Sam Heughan On Sheep Dipping and Aging Jamie

Sam Heughan Barbour

Elle sat down with Sam Heughan on his NYC trip representing the Barbour brand.  Below are excerpts from the interview, but head over to Elle for the whole interview. He talks about the third season of Outlander, sheep dipping and growing up on castle grounds . . . he had an interesting childhood.

Do you have any particular outdoor memories of your childhood in that village?

It sounds almost unreal, but I was born and raised on old castlegrounds—Kenmure Castle.

That does sound made up.

It’s pretty ridiculous, isn’t it? But it was also a working farm, so we used to go help the local farmers dip the sheep and round up the sheep. The local shepherd, I vividly remember his old Barbour jacket, with a hipflask in the pocket. It just feels very familiar—like part of my childhood. The smell of the wax. Whenever I put one on now, it just feels comforting.

I imagine it’s pretty cold in Scotland while you’re filming.

I came from Scotland this week—I’m filming now, and just finished the first two episodes of the third season. It’s freezing cold. It’s raining.

Isn’t it summer?

Yeah. It’s Scotland. It’s always wet. Scotland is about layering. The weather changes every 10 minutes.

But you have it easier than your costar Caitriona Balfe, who has to wear giant dresses that she can’t even get through doors. Is she mad at you sometimes?

You know, every day I feel very fortunate, because it’s tough for women. In those days, it was terrible—in these corsets, to be almost trussed up in something very constrictive. Whereas for men, it was very relaxed. They give me half an hour to get ready in the morning, to get my kilt on. I can do it in two minutes. It’s great. Poor Caitriona is there for 45 minutes.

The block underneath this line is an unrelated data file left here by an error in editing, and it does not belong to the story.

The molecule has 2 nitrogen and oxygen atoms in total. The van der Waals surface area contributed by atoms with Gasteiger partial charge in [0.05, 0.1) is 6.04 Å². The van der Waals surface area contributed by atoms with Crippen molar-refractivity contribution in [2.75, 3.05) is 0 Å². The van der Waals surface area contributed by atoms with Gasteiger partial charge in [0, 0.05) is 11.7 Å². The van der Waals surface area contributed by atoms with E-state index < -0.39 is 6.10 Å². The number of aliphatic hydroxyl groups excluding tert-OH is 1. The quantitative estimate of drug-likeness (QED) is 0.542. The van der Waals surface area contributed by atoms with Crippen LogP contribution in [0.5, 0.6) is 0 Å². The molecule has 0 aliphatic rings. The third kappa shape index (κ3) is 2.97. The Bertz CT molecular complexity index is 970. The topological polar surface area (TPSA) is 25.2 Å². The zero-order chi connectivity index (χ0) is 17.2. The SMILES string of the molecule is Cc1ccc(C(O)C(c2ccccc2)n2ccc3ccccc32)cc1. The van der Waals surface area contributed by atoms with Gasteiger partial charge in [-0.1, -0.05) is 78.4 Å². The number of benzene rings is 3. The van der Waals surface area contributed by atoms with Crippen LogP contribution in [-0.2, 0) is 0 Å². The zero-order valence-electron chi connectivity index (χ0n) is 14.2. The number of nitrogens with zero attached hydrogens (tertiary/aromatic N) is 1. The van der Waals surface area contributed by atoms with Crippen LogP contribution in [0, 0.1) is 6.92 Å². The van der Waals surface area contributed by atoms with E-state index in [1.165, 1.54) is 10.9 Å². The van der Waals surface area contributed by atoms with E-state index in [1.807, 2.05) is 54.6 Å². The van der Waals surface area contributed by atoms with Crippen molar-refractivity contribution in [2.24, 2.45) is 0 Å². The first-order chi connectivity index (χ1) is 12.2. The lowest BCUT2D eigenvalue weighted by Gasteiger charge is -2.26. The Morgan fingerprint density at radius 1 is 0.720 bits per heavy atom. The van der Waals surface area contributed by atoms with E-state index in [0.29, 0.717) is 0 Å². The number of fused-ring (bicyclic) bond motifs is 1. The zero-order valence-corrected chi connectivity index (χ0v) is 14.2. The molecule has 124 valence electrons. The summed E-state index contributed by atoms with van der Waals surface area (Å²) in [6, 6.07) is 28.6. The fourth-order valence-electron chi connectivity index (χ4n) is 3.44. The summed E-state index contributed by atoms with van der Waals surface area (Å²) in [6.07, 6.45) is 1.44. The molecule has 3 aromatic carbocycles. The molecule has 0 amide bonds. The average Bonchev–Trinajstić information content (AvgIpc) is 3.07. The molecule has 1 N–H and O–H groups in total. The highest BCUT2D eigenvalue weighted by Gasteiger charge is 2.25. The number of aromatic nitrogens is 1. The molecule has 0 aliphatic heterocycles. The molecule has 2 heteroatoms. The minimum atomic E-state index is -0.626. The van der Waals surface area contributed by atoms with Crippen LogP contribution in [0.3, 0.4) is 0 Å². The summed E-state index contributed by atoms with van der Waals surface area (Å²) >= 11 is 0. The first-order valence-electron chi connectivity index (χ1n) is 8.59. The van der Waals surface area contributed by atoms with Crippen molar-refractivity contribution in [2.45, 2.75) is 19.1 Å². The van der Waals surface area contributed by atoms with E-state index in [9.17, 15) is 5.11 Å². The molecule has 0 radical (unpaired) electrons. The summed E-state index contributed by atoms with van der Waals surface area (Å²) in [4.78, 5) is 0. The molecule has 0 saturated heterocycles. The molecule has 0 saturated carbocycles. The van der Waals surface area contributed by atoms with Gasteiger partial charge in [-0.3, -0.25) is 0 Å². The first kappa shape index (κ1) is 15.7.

Is there anything you can tell us about the forthcoming season?

The third season is based on the third book. I don’t want to jinx it, but it feels very strong, very exciting. There’s a lot that happens in it. If the second season was very political—a lot of intrigue, and even Diana Gabaldon said it’s a hard book to adapt—I think the third book is the one everyone’s excited about. So much time passes by—20 years—the characters are apart and together again, so there’s some big emotional stuff.

Are you spending a lot of time in makeup to capture the passing of time?

[Squints cagily] Jamie has to age—I’m not giving away how. But I think it’s less about looking older and more about the experiences he’s gone through. I spend hours in makeup anyway, because I’m always covered in mud or blood. You can still see makeup on my nails here. It just won’t come off. I’ve spent the last two weeks on a battlefield.